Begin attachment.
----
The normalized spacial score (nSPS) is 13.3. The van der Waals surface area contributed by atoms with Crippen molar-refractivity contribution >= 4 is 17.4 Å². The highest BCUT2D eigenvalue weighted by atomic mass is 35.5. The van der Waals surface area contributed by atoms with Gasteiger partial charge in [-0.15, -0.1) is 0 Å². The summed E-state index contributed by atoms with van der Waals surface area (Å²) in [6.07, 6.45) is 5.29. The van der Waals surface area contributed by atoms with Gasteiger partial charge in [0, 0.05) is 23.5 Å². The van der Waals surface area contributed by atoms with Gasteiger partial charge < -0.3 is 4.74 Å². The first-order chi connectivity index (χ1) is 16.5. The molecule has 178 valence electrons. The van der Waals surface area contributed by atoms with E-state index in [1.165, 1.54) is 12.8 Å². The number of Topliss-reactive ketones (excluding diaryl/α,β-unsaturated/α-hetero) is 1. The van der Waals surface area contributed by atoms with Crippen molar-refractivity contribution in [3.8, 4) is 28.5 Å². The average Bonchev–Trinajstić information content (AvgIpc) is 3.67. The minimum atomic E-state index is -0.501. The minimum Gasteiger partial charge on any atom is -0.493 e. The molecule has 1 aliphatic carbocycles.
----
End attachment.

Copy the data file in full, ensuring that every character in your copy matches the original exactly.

The normalized spacial score (nSPS) is 13.3. The van der Waals surface area contributed by atoms with Crippen molar-refractivity contribution >= 4 is 17.4 Å². The highest BCUT2D eigenvalue weighted by atomic mass is 35.5. The van der Waals surface area contributed by atoms with Gasteiger partial charge in [-0.15, -0.1) is 0 Å². The summed E-state index contributed by atoms with van der Waals surface area (Å²) in [6.07, 6.45) is 5.29. The van der Waals surface area contributed by atoms with Gasteiger partial charge in [0, 0.05) is 23.5 Å². The van der Waals surface area contributed by atoms with Gasteiger partial charge < -0.3 is 4.74 Å². The first-order chi connectivity index (χ1) is 16.5. The molecule has 178 valence electrons. The van der Waals surface area contributed by atoms with E-state index in [1.165, 1.54) is 12.8 Å². The number of Topliss-reactive ketones (excluding diaryl/α,β-unsaturated/α-hetero) is 1. The van der Waals surface area contributed by atoms with Crippen molar-refractivity contribution in [3.8, 4) is 28.5 Å². The average Bonchev–Trinajstić information content (AvgIpc) is 3.67. The minimum atomic E-state index is -0.501. The minimum Gasteiger partial charge on any atom is -0.493 e. The molecule has 1 aliphatic carbocycles.